Why Don’t Federal Water Policies Put People First?
Gil Smart was right: the pictures from Saturday’s rally on the Roosevelt Bridge could have been from any number of toxic algae summers on the St. Lucie. Same frustrations. Same fears. With giant toxic algae blooms on Lake Okeechobee two of the last three years, and so much scientific evidence that these blooms are linked to deadly diseases like ALS, Alzheimer’s and cancer, how much longer can we ignore this looming health crisis?
Gil asked what we want. How about a federal policy change on toxic discharges that prioritizes human health and safety above everything else? The Army Corps answers to Congress, so Congress has the power to make this happen. Will the rest of Florida’s delegation–26 in the House and two in the Senate–stand up for our health and safety the way Rep. Brian Mast has?
These discharges aren’t inevitable. “We the people” own 57,000 acres of stormwater treatment areas that can store more than 50 billion gallons of lakewater and can send more than 10 billion gallons south every week. That could have been enough to reroute the current discharges–if the policy made it a priority. But instead of protecting us from potential exposure to toxins, the system is full of billions of gallons of sugarcane runoff, pumped off the fields to safeguard this year’s yields.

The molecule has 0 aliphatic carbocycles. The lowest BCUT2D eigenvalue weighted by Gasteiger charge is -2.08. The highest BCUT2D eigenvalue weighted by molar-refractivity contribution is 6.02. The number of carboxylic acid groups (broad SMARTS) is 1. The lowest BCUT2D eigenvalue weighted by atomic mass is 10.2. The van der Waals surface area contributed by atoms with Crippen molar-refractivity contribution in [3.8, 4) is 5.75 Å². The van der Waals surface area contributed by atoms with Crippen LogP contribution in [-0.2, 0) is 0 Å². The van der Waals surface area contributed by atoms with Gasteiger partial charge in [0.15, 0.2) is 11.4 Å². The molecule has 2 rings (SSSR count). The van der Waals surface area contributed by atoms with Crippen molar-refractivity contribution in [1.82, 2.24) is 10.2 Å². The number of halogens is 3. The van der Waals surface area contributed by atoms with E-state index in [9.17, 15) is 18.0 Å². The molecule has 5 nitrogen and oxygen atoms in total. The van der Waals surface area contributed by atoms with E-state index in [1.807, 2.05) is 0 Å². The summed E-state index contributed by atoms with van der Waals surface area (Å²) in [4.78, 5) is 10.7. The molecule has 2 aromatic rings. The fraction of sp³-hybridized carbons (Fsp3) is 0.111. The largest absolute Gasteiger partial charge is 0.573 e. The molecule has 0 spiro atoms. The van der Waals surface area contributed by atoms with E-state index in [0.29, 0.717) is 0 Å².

Someday the EAA reservoir, which the sugarcane industry lobbied so hard against, might give us even more capacity to cut discharges like this year’s–if it’s built right. But if its operating policy doesn’t place human health and safety first, there’s no guarantee anything will change.
Prioritizing human health and safety also means reducing flood risks for Glades communities, and the Corps isn’t doing that either. Keeping the lake levels high this winter elevated the risk that sudden inflows would endanger the dike, which is exactly what happened. Then backflow from pumped-out fields was allowed to surge back into the lake, making the situation even more dangerous and contributing to the “necessity” of discharging water for flood protection. That’s not flood protection, that’s using people as human shields to keep fields dry when everything around them is flooded.
This is wrong. Congress has more than the authority to fix this system; it has a moral obligation to tell the Army Corps to put people first–in the Glades and on the coasts–as they manage our water.
So that’s what we want: a government policy change that says our health and safety is the most important factor in the management of Lake Okeechobee and South Florida’s water system. Of course we want a system that works for everyone, including the sugarcane industry. But as long as the system requires us to make tough decisions, isn’t it reasonable to make protecting people the #1 priority?